Pop goes the question of gout

Behind the Headlines

Friday February 1 2008

Picture of a glass of orange juice

Fruit juice contains fructose which has been linked to gout

“Soft drinks 'bigger gout risk than alcohol'” read the headline in The Daily Telegraph today. It reported that “drinking too many sugary soft drinks and fruit juices can substantially increase the risk of gout”. Gout can be extremely painful and is caused by a build up of uric acid that crystallises in the joints. Uric acid is formed by the breakdown of purines which occur naturally in the body as well as in the diet. Traditionally, the advice is to avoid red meat and alcohol as they have high levels of purines and can make gout worse. However the Telegraph said “the risks associated with these drinks were higher than with certain types of alcohol”.

This story is based on a well-designed study in more than 46,000 men that found those who drank two or more cans of soft drinks a day increased their risk gout by 85 per cent compared with men who drank less than one soft drink a month. It provides yet another reason why drinking sugary fizzy drinks is not good for your health.

 

Where did the story come from?

Drs Hyon Choi and Gary Curhan from the Universities of British Columbia and Harvard carried out this research. The study was funded in part by the National Institutes of Health and TAP Pharmaceuticals. It was published in the peer-reviewed British Medical Journal.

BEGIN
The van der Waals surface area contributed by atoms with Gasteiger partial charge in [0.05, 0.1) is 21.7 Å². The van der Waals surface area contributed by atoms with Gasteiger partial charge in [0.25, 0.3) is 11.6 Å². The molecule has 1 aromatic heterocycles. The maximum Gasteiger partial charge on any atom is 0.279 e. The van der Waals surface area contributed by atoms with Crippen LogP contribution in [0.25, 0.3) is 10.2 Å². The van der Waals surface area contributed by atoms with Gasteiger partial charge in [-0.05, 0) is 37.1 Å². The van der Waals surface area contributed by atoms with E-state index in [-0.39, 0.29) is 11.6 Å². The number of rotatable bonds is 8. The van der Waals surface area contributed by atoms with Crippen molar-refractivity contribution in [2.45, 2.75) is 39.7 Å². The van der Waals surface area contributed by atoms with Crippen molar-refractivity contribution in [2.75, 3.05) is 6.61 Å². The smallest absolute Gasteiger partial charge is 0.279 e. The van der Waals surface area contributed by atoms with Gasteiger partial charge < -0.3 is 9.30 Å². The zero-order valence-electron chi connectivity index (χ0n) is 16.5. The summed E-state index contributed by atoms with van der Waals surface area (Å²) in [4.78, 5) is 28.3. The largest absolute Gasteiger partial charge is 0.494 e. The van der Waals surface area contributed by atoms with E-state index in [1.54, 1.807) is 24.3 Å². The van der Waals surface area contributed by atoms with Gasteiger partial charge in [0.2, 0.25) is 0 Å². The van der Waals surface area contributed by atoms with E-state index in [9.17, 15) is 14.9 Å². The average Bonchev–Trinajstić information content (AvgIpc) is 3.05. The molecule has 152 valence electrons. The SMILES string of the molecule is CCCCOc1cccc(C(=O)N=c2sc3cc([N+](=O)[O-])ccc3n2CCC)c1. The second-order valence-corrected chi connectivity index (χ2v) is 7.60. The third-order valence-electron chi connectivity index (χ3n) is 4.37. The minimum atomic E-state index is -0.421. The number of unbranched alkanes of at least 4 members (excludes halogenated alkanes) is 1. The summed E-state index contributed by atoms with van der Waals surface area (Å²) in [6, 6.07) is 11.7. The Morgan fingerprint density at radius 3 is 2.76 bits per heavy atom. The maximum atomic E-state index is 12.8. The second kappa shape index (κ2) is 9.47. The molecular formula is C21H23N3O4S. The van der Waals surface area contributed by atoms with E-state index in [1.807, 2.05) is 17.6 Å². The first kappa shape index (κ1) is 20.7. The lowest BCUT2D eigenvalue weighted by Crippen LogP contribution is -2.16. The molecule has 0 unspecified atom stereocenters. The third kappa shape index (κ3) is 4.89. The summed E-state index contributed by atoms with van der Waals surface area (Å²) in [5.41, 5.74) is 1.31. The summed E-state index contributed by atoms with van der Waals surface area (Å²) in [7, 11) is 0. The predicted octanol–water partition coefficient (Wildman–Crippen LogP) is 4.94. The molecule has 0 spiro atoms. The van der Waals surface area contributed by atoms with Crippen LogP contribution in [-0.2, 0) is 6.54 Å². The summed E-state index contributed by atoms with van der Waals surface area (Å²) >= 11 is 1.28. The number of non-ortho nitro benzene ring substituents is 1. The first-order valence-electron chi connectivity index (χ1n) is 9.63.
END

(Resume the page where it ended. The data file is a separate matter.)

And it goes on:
What kind of scientific study was this?

This study was part of a large prospective cohort study looking at the health of male health professionals. This study recruited 51,529 men aged 40 to 75 in 1986 and the researchers selected the 46,393 men who did not have gout at the start of the study.

 

Upon enrolment, the men filled out standard questionnaires about their food and drink consumption, including their consumption of fizzy drinks and foods and drinks containing fructose, a type of sugar found in fizzy drinks, fruit, and products such as corn syrup. The men provided updated information about their food and drink consumption every four years.

Men who had more than one fizzy drink a day increased their risk by 45%; two or more drinks a day increased the risk by 85%.

Every two years, the men were sent a questionnaire, which asked whether they had been diagnosed with gout. A second questionnaire with detailed questions was posted to the men who reported a gout diagnosis. This allowed the researchers to confirm the diagnosis based on accepted criteria from the American College of Rheumatology, but not a blood test. The study lasted for 12 years.

The researchers then compared the risk of developing gout in men with different levels of average fizzy drink and fructose consumption over the 12-year period. They adjusted these analyses for factors which might affect results, such as the men’s consumption of alcohol, meat, seafood, vitamin C and vegetables rich in purine, their use of certain medicines (diuretics), body mass index, total amount of energy consumed, age, and the presence of high blood pressure or chronic kidney failure.